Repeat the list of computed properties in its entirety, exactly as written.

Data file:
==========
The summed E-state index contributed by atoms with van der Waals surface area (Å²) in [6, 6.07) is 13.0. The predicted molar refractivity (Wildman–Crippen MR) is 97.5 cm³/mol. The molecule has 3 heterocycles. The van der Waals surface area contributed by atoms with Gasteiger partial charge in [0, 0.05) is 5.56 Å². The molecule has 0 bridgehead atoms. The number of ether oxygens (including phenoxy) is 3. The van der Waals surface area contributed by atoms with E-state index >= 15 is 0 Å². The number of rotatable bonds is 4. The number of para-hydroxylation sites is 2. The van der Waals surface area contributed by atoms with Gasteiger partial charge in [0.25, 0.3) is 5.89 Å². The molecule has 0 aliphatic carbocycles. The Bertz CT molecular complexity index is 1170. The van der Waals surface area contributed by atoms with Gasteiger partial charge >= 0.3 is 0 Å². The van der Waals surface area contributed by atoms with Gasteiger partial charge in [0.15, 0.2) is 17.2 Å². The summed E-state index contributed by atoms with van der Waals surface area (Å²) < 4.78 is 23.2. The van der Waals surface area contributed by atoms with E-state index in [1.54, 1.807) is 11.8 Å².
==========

The summed E-state index contributed by atoms with van der Waals surface area (Å²) in [6, 6.07) is 13.0. The predicted molar refractivity (Wildman–Crippen MR) is 97.5 cm³/mol. The molecule has 3 heterocycles. The van der Waals surface area contributed by atoms with Gasteiger partial charge in [0, 0.05) is 5.56 Å². The molecule has 0 bridgehead atoms. The number of ether oxygens (including phenoxy) is 3. The van der Waals surface area contributed by atoms with E-state index >= 15 is 0 Å². The number of rotatable bonds is 4. The number of para-hydroxylation sites is 2. The van der Waals surface area contributed by atoms with Gasteiger partial charge in [0.25, 0.3) is 5.89 Å². The molecule has 0 aliphatic carbocycles. The Bertz CT molecular complexity index is 1170. The van der Waals surface area contributed by atoms with Gasteiger partial charge >= 0.3 is 0 Å². The van der Waals surface area contributed by atoms with Gasteiger partial charge in [0.15, 0.2) is 17.2 Å². The summed E-state index contributed by atoms with van der Waals surface area (Å²) < 4.78 is 23.2. The van der Waals surface area contributed by atoms with E-state index in [1.54, 1.807) is 11.8 Å².